Dream Big, Boston

Rick Dyer, Stephen Powell, Patti Austin, Governor Michael Dukakis, Gary Greenberg, Dawn Carroll, Ted Fujimoto, Dave Connor, and Calvin Cherry.

I am proud to have been part of the amazing event “Designing the Next Generation” at the Liberty Hotel by the Over My Shoulder Foundation. The people attending represented the city’s best and brightest professionals representing the design community to the top lawyers and civic leaders. The very personal story of Rick Dyer was shared. Most people would write off that a boy so lost and pretty much a permanent resident of jail. Rick’s story is an inspiration about the power of not only being given a chance but the power of mentorship in giving him something powerful and positive to fight for. He is a prominent lawyer advocating for kids so they too can have something positive to fight for. There are so many different ways the story could have turned out if he was not given a chance, if he did not receive a pardon from then Governor Dukakis.

Kids like this are lost and wander our streets and in our school halls. They are smart and with amazing potential that have either been taken over by bad influences or snuffed out with uninspiring and non-engaging school environments. They have gone too long without any adult showing care or concern whether they do well or not. It is no wonder that every school day, about 7,000 students decide to drop out of school – a total of 1.2 million students each year – and only about 70% of entering high school freshman graduate every year. Approximately 2,000 of America’s high schools produce half of the nation’s dropouts. Without a high school diploma, young people are less likely to succeed in the workforce. Each year, our nation loses $319 billion in potential earnings associated with the dropout crisis. (Whitehouse Press Release, March 10, 2010).

Too much energy is focused exclusively on fighting what we are against–bad budgets, bad bureaucracy, bad teachers, and bad unions to a point that we do not know what we are fighting for. It’s time to fight to a great school in every neighborhood that prepares our children for the best opportunities in the world. It is time to fight for a great school in every neighborhood that knows how to inspire—and knows how to value mentorship not as a side program but integrated into the core of school. Schools like this will cut the dropout rate in half almost overnight. This may all seem like wishful thinking but there are nationally replicating school models. Around the country, communities are catching on and transforming and starting dozens of schools in a short period of time.

Imagine Boston in five years if the twice the number of children are successfully graduating with options to attend the best universities and colleges. Imagine Boston in five years if it were to double or even quadruple the number of students graduating with STEM (science, technology, engineering, and math) related degrees and entering the workforce. Boston would have to spend significantly less on social services and on the criminal justice system. Companies will have access to a larger qualified workforce to grow their business-making Boston an even more of an attractive place to locate and grow increasing revenues to the region.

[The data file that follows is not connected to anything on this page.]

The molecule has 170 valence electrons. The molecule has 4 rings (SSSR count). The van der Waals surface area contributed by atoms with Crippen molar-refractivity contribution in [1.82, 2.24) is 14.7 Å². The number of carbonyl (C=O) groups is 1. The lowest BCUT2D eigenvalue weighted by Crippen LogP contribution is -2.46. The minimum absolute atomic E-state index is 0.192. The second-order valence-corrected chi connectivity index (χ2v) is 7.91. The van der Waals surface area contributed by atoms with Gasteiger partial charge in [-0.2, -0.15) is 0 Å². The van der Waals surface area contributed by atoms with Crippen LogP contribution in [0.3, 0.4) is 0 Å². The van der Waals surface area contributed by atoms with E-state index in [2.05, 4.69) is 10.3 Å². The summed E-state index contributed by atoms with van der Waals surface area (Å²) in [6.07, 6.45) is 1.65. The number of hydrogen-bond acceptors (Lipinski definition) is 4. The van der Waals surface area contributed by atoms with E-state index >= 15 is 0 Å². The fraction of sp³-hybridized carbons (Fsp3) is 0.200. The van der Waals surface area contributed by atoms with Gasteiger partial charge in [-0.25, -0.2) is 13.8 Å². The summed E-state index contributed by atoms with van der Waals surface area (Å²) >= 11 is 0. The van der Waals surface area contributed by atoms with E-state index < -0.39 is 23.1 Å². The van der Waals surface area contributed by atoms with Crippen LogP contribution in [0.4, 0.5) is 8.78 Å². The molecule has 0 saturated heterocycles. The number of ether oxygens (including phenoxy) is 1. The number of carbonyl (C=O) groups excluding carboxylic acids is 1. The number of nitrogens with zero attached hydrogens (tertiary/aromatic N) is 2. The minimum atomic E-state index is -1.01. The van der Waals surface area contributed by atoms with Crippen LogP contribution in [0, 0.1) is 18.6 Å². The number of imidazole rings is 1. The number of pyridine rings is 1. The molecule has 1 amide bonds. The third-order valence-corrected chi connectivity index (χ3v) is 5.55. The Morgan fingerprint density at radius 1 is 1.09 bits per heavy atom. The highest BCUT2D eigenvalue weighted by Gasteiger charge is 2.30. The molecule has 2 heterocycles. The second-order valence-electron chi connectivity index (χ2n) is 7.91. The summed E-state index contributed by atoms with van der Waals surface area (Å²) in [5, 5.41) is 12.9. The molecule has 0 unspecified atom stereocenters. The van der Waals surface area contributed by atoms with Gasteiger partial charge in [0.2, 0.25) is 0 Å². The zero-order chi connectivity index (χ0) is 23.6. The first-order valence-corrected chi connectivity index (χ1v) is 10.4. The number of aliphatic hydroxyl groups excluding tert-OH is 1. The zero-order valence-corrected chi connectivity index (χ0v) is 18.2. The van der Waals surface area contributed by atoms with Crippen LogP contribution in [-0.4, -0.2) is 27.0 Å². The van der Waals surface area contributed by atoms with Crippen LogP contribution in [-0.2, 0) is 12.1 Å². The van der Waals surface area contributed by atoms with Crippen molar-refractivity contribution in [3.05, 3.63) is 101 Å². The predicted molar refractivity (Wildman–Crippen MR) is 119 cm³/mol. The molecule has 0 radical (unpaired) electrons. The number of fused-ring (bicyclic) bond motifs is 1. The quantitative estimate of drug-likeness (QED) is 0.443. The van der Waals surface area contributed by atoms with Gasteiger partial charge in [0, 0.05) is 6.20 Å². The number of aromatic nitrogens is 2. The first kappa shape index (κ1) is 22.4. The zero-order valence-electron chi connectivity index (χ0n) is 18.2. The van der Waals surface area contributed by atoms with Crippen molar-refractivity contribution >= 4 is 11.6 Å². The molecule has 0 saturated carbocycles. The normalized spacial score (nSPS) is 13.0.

We want schools that are truly modern and vibrant. Forget the boring lectures and teaching to test. Imagine where students are solving tough real world problems as part of their learning…where mentorship with industry professionals is not some add on program but integrated into their learning experience. At these schools, students will not only master the highest academic standards but also practice being leaders, using critical thinking skills to solve tough problems, develop a global perspective, and be master communicators…the skills needed to thrive in the best careers internationally.

This is achievable through the following specific actions:

1. Create or convert public schools into a cluster of 15 high performing STEM public middle and high schools using nationally replicating proven school models like New Tech Network, Big Picture Learning, Expeditionary Learning, International Baccalaureate schools. These models are capable of serving children with the toughest backgrounds and helping 90% or more graduating high school and getting them into college with double the rate entering STEM related degree programs and careers.

2. Provide these STEM cluster schools the autonomies and conditions on the ground that help these schools thrive and implement the models with high fidelity. Boston’s history of its Pilot Schools can be leveraged as a good start to provide this positive environment.

3. Create or leverage a strong community coalition to drive the creation of these schools, ensure the school models are delivering, create an education transformation fund, and to ensure that the District is providing an environment that supports and does not get in the way of implementing these models with fidelity.

Let’s dream big, Boston, and turn the dream into reality. Sometimes true transformation that creates the future and makes history requires bold action.

-Ted Fujimoto, Founder, Right to Succeed Foundation

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